Munnar, Kerala, India— “God’s Own Country”
I’ve just arrived back in Mumbai after visiting the beautiful southern state of Kerala in India. Kerala is known as “God’s Own Country,” and after the few days I was able to spend there, I would certainly agree with that statement. In this post I want to reflect on the town of Munnar, the culture, and why I think it’s a don’t miss if you’re visiting India.
The Natural Beauty
Half of the “fun” in getting to Munnar is the drive. I say “fun” because my poor motion sick prone stomach was put to the test on the twisty roads and crazy stick shift driving. We did make two incredible stops along our route to Munnar proper, the first being to a spice garden and an elephant ride. Besides the beautiful tea plantations, Munnar is known for its spices and ayurvedic medicines. We toured a small spice garden where a gentleman explained to us what each spice did in the ayurvedic medicinal sense. I’ll be honest with you, I was super skeptical when he made statements such as “if you take this extract at 30mLs for 90 days and you won’t need your glasses ever again,” but this more natural and holistic healing is prevalent throughout India. Most folks prefer natural remedies first over medications. Personal pro-tip to this point, if you’re having loose motions, drink lime juice instead of taking anti-diarrhea medicines first.
After my skeptical trip through the spice garden, I was more than a little nervous when I had to get in someone’s car to go to another location for our elephant ride. There’s a lot of trusting people that you don’t really know involved in traveling throughout India—namely getting in cars on steep mountain roads and praying you don’t fall off the ledge. Anyways, the elephant ride was a wonderful start to my trip to Munnar. It was short and sweet, just a walk down a hill, blessings from the river (also known as Rachel getting SOAKED), and back up the hill. But we got to feed the elephant some bananas and she made the most adorable slurping noise while eating. The animal activist in me did have a really hard time with the elephant ride thing, especially since I could see a chain around her ankle, so I’m still trying to rationalize it. But in comparison to another place where our driver wanted to take us with literally hundreds of people lined up for rides, I felt like this elephant was getting better treatment.
The second incredible stop we made was to a few waterfalls. It’s monsoon season here in India which means it rains pretty frequently, so it’s a perfect time to see the waterfalls in their full glory. These did not disappoint and neither did the one in Alleppey! The natural beauty of Munnar is breathtaking, and got even better once we got to the town proper.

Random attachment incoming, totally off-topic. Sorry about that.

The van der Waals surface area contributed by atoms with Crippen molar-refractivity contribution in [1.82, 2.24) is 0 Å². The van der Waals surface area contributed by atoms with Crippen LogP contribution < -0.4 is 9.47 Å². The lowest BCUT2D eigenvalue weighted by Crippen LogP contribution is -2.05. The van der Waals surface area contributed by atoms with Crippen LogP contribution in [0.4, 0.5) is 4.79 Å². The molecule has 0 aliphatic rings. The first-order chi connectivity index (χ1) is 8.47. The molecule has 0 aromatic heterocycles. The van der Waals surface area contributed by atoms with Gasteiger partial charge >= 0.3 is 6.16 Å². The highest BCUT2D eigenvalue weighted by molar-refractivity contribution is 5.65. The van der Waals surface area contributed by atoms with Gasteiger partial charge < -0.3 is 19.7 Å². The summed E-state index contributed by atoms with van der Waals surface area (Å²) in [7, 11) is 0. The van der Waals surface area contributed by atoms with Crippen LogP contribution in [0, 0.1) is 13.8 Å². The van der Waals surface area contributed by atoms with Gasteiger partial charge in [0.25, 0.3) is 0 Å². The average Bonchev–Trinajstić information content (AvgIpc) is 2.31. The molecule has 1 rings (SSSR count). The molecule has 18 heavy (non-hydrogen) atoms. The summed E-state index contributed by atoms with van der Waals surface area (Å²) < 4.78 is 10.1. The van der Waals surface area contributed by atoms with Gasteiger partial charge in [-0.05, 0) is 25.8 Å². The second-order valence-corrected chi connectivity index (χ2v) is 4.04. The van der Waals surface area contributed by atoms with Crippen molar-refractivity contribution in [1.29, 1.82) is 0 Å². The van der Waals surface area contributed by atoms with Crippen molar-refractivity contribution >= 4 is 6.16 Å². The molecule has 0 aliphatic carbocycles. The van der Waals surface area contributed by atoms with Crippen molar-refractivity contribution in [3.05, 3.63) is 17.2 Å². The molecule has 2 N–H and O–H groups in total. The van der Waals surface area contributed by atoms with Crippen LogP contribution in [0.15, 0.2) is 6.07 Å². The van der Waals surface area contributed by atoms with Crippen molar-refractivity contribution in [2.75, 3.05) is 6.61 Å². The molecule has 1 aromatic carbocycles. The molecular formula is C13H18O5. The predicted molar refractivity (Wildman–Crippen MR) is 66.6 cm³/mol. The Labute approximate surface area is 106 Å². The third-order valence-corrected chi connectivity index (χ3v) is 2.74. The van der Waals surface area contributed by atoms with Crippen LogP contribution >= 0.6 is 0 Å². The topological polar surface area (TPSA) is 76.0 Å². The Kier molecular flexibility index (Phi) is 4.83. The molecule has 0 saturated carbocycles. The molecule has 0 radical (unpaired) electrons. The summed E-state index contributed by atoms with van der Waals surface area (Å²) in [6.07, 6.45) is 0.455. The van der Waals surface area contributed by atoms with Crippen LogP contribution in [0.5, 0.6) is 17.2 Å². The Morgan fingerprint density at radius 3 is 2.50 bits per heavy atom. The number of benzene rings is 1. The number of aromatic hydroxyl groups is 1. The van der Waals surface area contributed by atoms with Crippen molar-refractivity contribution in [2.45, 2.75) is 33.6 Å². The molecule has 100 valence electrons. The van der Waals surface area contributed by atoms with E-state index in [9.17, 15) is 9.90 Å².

Sitting in the Western Ghats mountain range, Munnar is full of lush greenery and picturesque tea plantations. We were able to tour a working tea factory in which the full process of making tea occurred—from the drying all the way to packing. The factory was a mostly automated facility, which our tour guide made a big point of saying, so that leads me to believe there are probably less automated factories still in existence. Picking of tea leaves is all done by hand, and it seemed at every turn through the countryside we could see folks dotting the hillside picking tea leaves during the day. We also, much to the dismay of one man, found a place to actually climb up into the tea fields for a pretty sweet view. And please, for the love of God, drink all the different types of tea you can find in Munnar. I thought I liked tea back in the States, but it has nothing on the tea in Munnar.
My boyfriend Emmanuel’s dad is from Kerala and as we were sitting waiting for the cultural dance to start, Emmanuel made a point of telling me that his mother used to threaten him that the Kathakalis would come if he didn’t eat all his food at dinner. So just let whatever image your mind created sit for a minute because Kathakalis still scare my 28 year old boyfriend. Kathakali is a classical Indian dance native to Kerala involving elaborate costumes, makeup, and mastery of specific hand and facial expressions. We saw Kathakali performed at a cultural center in the middle of Munnar. While learning the practice is dying out, this art form is of great pride to the people of Kerala, and definitely something you should not miss if you visit!
My final, and perhaps favorite, cultural aspect of Munnar was the way people eat food. In most of India, people use various types of bread—naan, dosa, and the like—to scoop their food. In Kerala, however, the accepted way to eat your food is to mash everything together into little balls and pop those into your mouth. This technique takes a lot of skill because ideally if you do it correctly you only use one hand to eat and your gravy and rice doesn’t go below the halfway mark on your fingers. Trying to learn how to eat in this most culturally accepted way is not only fun because who doesn’t like to eat with their hands sometimes, but also a great way to show the folks you are around how sensitive you are to their culture. I know it meant a lot to my boyfriend that I tried to eat the proper Kerala way and the look on his aunt’s face was priceless too.
If you’re looking for a town with lush green settings, wildlife a plenty (including a national park dedicated to the nilgiri tahr), unique culture, and killer food, look no further than Munnar in Kerala, India. It is a world unlike any other, especially if you’re coming from a city like Mumbai! I could’ve stayed in Munnar for a week and not gotten bored of the food or the view and the more relaxed lifestyle.
Have you been to Kerala or southern India? What’s your favorite destination there? I plan to be back soon!
In my own world,